Hatchet Job of the Day
A bit old (holiday-induced time lag), but too good to pass up.
“The wry, rueful observations are meant to suggest Saul Bellow; the farcical, childishly sexual, fish-out-of-water element recalls Philip Roth’s The Prague Orgy. But the writing is not really up there.”
And, to the delight of history buffs everywhere:
“The grasp of detail is tenuous, too: in a flashback to 1940, Haffner remembers the BBC “supporting the Russian cause” by serialising War and Peace — but in 1940 the Russians were still allied to Hitler. Everyone knows that, but Thirlwell doesn’t.”
Barnacle wasn’t the first to lay into Thirlwell. Writing in the Telegraph the weekend before, Lionel Shriver delivered a wonderfully droll assessment:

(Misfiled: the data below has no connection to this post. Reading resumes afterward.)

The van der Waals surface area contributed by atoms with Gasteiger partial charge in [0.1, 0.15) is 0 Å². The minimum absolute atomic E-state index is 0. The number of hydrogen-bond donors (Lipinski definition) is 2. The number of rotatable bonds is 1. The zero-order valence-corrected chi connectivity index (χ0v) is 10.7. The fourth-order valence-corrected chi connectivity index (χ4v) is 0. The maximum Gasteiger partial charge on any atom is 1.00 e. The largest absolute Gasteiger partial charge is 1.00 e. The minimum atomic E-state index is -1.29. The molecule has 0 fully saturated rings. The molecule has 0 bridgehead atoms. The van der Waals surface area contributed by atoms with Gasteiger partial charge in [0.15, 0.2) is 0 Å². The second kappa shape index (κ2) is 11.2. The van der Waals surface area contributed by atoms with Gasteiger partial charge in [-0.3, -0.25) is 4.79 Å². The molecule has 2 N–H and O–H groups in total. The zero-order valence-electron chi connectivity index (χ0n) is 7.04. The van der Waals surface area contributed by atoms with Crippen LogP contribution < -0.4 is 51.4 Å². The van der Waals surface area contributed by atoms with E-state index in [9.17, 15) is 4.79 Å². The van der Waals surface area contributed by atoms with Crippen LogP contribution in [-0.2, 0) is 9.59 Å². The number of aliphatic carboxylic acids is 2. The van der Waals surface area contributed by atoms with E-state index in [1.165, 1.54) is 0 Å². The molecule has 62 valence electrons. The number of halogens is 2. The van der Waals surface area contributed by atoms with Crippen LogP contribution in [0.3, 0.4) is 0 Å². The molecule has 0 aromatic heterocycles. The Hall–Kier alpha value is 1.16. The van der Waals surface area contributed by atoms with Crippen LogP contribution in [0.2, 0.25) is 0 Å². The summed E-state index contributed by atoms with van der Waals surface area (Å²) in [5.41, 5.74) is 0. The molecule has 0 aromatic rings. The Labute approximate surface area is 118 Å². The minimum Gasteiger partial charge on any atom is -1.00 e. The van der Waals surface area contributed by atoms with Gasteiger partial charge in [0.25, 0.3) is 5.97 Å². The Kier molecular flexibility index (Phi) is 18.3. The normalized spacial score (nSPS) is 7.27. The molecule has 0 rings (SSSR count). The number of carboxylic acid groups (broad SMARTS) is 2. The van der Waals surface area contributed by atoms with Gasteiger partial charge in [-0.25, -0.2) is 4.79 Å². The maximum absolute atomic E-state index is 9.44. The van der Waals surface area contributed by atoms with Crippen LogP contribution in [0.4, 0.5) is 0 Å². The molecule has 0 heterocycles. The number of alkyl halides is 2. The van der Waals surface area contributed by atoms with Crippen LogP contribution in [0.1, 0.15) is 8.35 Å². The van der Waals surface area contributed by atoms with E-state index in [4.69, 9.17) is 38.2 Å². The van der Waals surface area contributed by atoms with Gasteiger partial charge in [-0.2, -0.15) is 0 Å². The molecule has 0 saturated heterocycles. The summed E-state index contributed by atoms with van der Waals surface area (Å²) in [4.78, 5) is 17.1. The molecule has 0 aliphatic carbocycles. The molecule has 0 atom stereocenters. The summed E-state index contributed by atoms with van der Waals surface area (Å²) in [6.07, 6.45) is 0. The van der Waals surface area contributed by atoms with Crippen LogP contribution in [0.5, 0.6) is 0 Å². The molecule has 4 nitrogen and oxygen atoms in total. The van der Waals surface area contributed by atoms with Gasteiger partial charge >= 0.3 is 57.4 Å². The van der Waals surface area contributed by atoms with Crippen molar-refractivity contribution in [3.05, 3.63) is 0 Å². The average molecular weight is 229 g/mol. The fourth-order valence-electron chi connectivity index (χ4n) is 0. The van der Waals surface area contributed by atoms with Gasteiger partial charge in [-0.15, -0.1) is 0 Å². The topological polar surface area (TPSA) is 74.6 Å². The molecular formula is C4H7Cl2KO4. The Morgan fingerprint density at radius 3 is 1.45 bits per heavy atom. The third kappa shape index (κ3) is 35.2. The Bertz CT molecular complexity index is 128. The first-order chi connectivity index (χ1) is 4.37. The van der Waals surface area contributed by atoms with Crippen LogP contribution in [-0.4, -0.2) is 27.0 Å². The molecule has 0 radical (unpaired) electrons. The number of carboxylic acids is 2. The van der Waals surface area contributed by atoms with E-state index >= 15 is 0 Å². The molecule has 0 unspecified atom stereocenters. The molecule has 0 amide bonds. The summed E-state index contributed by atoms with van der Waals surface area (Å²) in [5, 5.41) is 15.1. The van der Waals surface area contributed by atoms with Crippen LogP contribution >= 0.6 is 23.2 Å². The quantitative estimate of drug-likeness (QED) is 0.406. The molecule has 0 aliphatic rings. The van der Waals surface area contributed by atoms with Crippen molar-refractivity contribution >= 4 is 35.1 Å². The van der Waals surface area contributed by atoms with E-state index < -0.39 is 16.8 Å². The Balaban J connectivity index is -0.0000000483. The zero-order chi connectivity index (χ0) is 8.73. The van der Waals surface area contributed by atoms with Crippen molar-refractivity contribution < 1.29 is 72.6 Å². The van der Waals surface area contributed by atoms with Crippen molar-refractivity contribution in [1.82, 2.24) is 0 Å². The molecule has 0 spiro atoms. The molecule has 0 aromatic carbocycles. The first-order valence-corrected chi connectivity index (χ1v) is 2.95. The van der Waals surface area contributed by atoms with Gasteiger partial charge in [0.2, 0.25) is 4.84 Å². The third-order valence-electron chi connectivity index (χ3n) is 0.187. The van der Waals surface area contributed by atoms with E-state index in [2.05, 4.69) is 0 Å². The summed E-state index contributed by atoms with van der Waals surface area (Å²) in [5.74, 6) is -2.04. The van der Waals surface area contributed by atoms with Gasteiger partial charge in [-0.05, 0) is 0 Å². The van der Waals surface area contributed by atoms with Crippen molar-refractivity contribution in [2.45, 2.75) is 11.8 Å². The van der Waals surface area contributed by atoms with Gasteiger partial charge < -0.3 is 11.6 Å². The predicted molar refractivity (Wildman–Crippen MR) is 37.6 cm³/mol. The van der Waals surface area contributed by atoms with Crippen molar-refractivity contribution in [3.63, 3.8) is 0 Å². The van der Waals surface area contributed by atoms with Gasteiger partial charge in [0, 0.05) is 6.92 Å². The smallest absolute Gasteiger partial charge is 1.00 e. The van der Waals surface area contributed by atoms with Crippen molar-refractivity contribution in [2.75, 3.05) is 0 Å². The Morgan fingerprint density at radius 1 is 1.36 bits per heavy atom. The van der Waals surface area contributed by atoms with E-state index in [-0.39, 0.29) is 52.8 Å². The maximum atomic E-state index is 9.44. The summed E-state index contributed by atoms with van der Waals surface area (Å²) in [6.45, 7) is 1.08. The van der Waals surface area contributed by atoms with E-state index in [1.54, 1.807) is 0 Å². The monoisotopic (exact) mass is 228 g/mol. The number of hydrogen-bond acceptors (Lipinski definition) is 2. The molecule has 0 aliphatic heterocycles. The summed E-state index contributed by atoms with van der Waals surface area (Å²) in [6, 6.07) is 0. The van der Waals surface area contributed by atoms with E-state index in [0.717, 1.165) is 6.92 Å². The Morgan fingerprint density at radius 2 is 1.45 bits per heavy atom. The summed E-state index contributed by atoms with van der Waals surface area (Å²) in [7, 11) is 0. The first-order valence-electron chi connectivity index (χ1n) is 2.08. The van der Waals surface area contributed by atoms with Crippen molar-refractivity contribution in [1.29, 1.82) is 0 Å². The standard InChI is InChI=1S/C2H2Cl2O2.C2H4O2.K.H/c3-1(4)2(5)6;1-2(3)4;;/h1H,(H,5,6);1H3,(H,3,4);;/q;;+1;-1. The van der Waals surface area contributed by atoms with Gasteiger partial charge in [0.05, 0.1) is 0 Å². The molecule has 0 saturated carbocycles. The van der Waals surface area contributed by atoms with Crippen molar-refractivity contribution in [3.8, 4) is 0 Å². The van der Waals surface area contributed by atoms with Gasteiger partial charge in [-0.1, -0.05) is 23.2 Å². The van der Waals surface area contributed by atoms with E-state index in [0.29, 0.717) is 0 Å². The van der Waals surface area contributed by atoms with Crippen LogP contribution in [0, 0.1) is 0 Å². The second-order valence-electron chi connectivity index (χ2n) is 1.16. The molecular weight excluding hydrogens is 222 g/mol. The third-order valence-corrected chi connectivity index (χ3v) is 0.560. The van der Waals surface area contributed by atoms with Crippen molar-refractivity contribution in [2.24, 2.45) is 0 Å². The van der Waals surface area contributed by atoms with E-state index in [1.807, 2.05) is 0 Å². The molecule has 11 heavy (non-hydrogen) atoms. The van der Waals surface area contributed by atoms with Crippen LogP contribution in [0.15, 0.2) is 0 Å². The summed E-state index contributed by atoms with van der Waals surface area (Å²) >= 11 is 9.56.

“The plot mostly limps between farcical sex scenes, intended to be funny. They aren’t. Not only is the plot skimpy, but the flashbacks suffer from the same curiously static, dead quality of the novel’s present… Indeed, the only narrative drive this novel generates is the drive to put it down.”
Really, it seems they’ll let anyone into All Souls these days.